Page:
Among the best examples of how Bermuda's sophisticated and commercial approach has been applied is when new regulatory standards are introduced. Global standards of insurance regulation have evolved dramatically in the past decade and Bermuda and the BMA have been at the forefront of these regulatory developments.

The BMA is an active participant in the proceedings of the International Association of Insurance Supervisors, and the weight that its experience and sophistication carries in such proceedings is out of all proportion to Bermuda's geographic size – and rightly so. Other jurisdictions listen to Bermuda, because the island has been so highly regarded with respect to its proven regulatory structure, which the industry itself has had a strong voice in developing.

Bermuda, and especially the BMA, also recognises that as a premier international financial centre, we must have a global outlook. Long gone are the days when regulation could be viewed solely from the perspective of the home jurisdiction, and Bermuda takes its responsibility for international cooperation and transparency very seriously.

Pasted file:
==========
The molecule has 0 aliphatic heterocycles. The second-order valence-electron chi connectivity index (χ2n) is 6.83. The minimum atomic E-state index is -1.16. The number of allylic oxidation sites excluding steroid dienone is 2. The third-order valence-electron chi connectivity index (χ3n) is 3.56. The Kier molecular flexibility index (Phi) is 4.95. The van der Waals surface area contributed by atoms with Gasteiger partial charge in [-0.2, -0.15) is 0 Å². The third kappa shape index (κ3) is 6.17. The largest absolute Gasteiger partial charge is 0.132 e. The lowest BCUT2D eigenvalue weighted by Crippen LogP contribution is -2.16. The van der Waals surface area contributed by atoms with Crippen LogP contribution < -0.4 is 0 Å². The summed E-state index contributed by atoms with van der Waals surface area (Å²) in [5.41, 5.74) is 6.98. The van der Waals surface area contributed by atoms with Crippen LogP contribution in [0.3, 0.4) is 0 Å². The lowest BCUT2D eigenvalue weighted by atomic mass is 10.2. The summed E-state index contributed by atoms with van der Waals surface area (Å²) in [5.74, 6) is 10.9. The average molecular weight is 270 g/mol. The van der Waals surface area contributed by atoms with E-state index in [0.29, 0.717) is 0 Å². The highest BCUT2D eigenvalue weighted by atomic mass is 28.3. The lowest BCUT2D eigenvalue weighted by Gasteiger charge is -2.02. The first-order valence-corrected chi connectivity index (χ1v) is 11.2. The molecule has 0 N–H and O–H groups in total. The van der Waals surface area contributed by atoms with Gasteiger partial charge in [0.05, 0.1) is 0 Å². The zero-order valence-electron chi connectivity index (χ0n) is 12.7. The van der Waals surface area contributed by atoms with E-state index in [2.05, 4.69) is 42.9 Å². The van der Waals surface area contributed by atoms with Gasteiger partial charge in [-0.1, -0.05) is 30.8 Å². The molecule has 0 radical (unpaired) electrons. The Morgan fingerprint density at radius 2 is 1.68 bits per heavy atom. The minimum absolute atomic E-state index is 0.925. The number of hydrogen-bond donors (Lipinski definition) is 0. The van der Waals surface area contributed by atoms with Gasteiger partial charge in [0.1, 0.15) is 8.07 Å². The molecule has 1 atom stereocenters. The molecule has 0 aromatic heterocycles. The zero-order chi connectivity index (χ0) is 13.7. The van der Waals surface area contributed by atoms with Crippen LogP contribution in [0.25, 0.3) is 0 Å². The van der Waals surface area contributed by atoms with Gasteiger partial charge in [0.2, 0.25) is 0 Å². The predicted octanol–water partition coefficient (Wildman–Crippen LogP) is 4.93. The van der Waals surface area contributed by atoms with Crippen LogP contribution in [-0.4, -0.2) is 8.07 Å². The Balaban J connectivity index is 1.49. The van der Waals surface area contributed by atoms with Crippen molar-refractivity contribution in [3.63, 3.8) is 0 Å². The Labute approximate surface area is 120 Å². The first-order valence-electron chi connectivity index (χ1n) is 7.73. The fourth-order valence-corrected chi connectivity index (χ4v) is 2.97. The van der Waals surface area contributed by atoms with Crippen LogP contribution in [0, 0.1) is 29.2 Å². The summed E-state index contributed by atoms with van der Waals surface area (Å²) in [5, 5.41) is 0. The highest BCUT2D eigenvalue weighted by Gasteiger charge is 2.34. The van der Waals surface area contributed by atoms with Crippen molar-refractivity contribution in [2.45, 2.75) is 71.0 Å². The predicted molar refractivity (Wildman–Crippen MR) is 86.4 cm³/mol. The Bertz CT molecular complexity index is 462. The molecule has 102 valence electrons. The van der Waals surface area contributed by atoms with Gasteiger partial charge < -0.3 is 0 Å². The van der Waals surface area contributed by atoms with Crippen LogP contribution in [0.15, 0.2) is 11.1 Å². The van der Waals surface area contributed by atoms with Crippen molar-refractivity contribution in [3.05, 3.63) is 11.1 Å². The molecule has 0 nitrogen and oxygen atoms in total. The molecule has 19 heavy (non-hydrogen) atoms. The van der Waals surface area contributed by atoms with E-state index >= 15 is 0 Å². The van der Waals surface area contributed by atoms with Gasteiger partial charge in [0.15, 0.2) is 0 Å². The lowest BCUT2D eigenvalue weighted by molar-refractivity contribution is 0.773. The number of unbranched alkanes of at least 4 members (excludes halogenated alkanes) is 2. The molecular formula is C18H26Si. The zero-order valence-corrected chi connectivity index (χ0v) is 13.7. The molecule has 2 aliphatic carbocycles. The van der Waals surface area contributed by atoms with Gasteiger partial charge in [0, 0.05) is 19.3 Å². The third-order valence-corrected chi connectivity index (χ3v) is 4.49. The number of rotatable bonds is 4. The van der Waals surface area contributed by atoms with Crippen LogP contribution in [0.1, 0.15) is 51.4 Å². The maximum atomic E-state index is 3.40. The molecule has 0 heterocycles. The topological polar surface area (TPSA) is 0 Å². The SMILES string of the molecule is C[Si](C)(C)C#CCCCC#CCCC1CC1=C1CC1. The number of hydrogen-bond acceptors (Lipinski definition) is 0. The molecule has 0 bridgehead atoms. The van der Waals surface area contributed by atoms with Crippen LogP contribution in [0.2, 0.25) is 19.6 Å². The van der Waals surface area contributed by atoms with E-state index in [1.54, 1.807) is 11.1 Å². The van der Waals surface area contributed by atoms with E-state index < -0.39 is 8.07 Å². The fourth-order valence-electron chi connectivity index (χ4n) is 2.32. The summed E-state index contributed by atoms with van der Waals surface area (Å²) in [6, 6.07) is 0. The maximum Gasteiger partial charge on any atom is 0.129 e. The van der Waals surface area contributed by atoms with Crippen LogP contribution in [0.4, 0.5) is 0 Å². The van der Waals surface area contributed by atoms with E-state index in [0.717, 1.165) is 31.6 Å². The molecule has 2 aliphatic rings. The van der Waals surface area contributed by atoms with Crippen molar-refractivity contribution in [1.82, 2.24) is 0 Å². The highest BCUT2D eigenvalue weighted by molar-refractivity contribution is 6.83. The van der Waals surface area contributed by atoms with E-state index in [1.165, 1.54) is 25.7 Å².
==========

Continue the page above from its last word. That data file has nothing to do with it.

In addition to the 39 (and counting) Tax Information Exchange Agreements entered into by the Bermuda Government with other nations, the BMA also has in place multiple Memoranda of Understanding (MoU) with insurance regulators in other jurisdictions. Most recently and very notably, the BMA in August this year entered into a significant MoU with the US National Association of Insurance Commissioners (NAIC).

This will greatly enhance mutual assistance between the two regulatory bodies and follows the equally significant recognition of the BMA by the NAIC as a "Qualified Jurisdiction", effective 1 January this year.

Both developments represent a clear endorsement by the NAIC of the soundness of Bermuda's prudential standards and our commitment to principles of international regulatory cooperation.

All that said, by far the most significant and wide-ranging result of the BMA's global outlook has been its well-publicised quest for full third-country equivalence under Europe's Solvency II Directive.